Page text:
Producer and Mandalay Entertainment CEO Peter Guber's advice is simple: "Transactions are momentary. Relationships endure for a lifetime." Those relationships will see you through the tough times, so it's important to take care of them.
Retired General Stanley McChrystal says the Army allowed him to be a part of something larger than himself and how "a sense of service" was what he liked most about being a solider. "I also know that it would change me as a person. I could make a contribution to others in a way that would give me new perspectives, and make me infinitely more proud of myself. For the millions of minutes after, I’d carry a satisfaction that I was both an aid, and an inspiration to others."
Sallie Krawcheck, owner of global women's network 85 Broads and former top exec at Bank of America, says it's important to keep a pulse on who you are, especially in the early years of your career when you're not sure what you want to do. "There’s a real temptation to go into a field of work because your friends are or because it’s 'hot.' But there’s also an enormously small likelihood that it will still be hot 10, 20, 30, 40 years from now. So, rather than wedding yourself to an industry, instead shift your focus to gaining experiences and learning as much as you can, so that you build transferrable skills." She adds, "Keep a running note of what works and what doesn’t work for you, what you like and what you don’t like, what you’re good and what you aren’t, the work styles that suit you and what doesn’t, where you passions lie and what you leaves you cold."
Fashion designer and stylist to the stars Rachel Zoe says she succeeded in her first entry-level jobs by not just watching the clock. "Stay as late as you can and also always be the first person to work in the morning. This is obviously easier to do if you love your job, but even if you are in an assistant or entry-level role, you must understand that putting in the extra time will move you closer to what you want to do. One of my first jobs in New York was for YM Magazine, and although I was technically hired for only three days a week, I would always log extra days no questions asked; it was hard work but it taught me so much while also making me stand out."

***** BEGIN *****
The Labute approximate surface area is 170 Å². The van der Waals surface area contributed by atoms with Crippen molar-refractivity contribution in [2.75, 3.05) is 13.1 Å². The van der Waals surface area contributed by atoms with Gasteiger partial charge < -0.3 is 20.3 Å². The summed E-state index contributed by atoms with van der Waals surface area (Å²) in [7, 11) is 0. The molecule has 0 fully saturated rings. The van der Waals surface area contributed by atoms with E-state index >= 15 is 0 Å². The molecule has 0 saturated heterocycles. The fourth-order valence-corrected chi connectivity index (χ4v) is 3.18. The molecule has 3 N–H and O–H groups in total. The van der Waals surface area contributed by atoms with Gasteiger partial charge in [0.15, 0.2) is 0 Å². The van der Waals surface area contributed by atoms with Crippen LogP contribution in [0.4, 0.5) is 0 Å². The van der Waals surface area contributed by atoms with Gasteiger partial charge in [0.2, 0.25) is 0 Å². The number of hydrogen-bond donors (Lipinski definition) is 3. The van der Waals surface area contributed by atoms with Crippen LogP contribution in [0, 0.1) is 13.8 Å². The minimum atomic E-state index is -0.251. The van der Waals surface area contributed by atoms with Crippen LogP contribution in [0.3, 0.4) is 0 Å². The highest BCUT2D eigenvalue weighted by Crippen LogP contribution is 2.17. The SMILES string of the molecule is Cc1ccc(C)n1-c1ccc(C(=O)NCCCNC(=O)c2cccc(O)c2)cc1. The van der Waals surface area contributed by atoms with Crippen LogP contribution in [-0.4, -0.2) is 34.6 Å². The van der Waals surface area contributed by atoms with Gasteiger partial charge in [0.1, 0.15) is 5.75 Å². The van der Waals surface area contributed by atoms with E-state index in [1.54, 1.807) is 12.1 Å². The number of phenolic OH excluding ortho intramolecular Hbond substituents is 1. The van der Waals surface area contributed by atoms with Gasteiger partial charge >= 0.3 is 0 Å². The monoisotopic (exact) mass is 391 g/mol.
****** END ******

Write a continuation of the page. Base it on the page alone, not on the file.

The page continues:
U.N Secretary-General Ban-Ki Moon refers back to a childhood lesson from Confucius that has helped guide him throughout his political and humanitarian work. "'To put the world in order, we must first put the nation in order; to put the nation in order, we must put the family in order; to put the family in order, we must cultivate our personal life; and to cultivate our personal life, we must first set our hearts right.'” I understood this to mean that if I wanted to contribute to the greater public good, I had to begin by working on myself; only then would I see progress radiate out from my personal circles to society at large."
Chopra Foundation founder and author Deepak Chopra urges young grads not to be fearful of life's unpredictability. He says that having a sense of "purpose" and "empathy" as well as "an understanding that you deserve to be happy and fulfilled," will keep them from getting stuck and bogged down in what isn't best for them. He says, "Uncertainty isn't something to fear. It's an absolutely necessary prerequisite if you want to kick-start the age-old process known as the beginning of wisdom."